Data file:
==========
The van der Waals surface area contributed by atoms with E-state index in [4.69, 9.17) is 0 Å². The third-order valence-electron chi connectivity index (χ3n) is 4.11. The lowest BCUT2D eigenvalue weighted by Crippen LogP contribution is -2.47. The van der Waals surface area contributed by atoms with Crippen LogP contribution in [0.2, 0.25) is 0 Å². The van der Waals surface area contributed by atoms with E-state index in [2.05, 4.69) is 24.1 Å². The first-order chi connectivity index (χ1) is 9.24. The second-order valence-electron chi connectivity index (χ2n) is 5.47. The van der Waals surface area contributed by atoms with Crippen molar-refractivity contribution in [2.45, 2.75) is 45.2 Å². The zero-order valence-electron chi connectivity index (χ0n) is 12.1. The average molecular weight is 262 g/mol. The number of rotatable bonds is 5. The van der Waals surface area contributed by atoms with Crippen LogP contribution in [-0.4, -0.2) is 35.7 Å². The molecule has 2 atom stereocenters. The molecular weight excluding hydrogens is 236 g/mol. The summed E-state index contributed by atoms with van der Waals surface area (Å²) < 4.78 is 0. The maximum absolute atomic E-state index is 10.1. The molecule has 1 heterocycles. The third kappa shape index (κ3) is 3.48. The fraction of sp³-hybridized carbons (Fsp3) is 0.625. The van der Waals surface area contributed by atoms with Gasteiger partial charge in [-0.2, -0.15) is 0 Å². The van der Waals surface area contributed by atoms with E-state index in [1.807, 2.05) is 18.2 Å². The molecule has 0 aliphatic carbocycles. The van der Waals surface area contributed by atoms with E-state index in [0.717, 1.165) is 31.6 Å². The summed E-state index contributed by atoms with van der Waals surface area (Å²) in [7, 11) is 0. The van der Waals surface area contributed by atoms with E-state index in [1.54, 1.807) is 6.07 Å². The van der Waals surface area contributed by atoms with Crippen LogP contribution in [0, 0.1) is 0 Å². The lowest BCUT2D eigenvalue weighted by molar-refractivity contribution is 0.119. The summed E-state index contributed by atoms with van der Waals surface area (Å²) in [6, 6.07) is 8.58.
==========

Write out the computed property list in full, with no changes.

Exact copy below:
The van der Waals surface area contributed by atoms with E-state index in [4.69, 9.17) is 0 Å². The third-order valence-electron chi connectivity index (χ3n) is 4.11. The lowest BCUT2D eigenvalue weighted by Crippen LogP contribution is -2.47. The van der Waals surface area contributed by atoms with Crippen LogP contribution in [0.2, 0.25) is 0 Å². The van der Waals surface area contributed by atoms with E-state index in [2.05, 4.69) is 24.1 Å². The first-order chi connectivity index (χ1) is 9.24. The second-order valence-electron chi connectivity index (χ2n) is 5.47. The van der Waals surface area contributed by atoms with Crippen molar-refractivity contribution in [2.45, 2.75) is 45.2 Å². The zero-order valence-electron chi connectivity index (χ0n) is 12.1. The average molecular weight is 262 g/mol. The number of rotatable bonds is 5. The van der Waals surface area contributed by atoms with Crippen LogP contribution in [-0.4, -0.2) is 35.7 Å². The molecule has 2 atom stereocenters. The molecular weight excluding hydrogens is 236 g/mol. The summed E-state index contributed by atoms with van der Waals surface area (Å²) < 4.78 is 0. The maximum absolute atomic E-state index is 10.1. The molecule has 1 heterocycles. The third kappa shape index (κ3) is 3.48. The fraction of sp³-hybridized carbons (Fsp3) is 0.625. The van der Waals surface area contributed by atoms with Gasteiger partial charge in [-0.2, -0.15) is 0 Å². The van der Waals surface area contributed by atoms with E-state index in [1.807, 2.05) is 18.2 Å². The molecule has 0 aliphatic carbocycles. The van der Waals surface area contributed by atoms with E-state index in [0.717, 1.165) is 31.6 Å². The summed E-state index contributed by atoms with van der Waals surface area (Å²) in [7, 11) is 0. The van der Waals surface area contributed by atoms with E-state index in [1.54, 1.807) is 6.07 Å². The van der Waals surface area contributed by atoms with Crippen LogP contribution in [0, 0.1) is 0 Å². The lowest BCUT2D eigenvalue weighted by molar-refractivity contribution is 0.119. The summed E-state index contributed by atoms with van der Waals surface area (Å²) in [6, 6.07) is 8.58.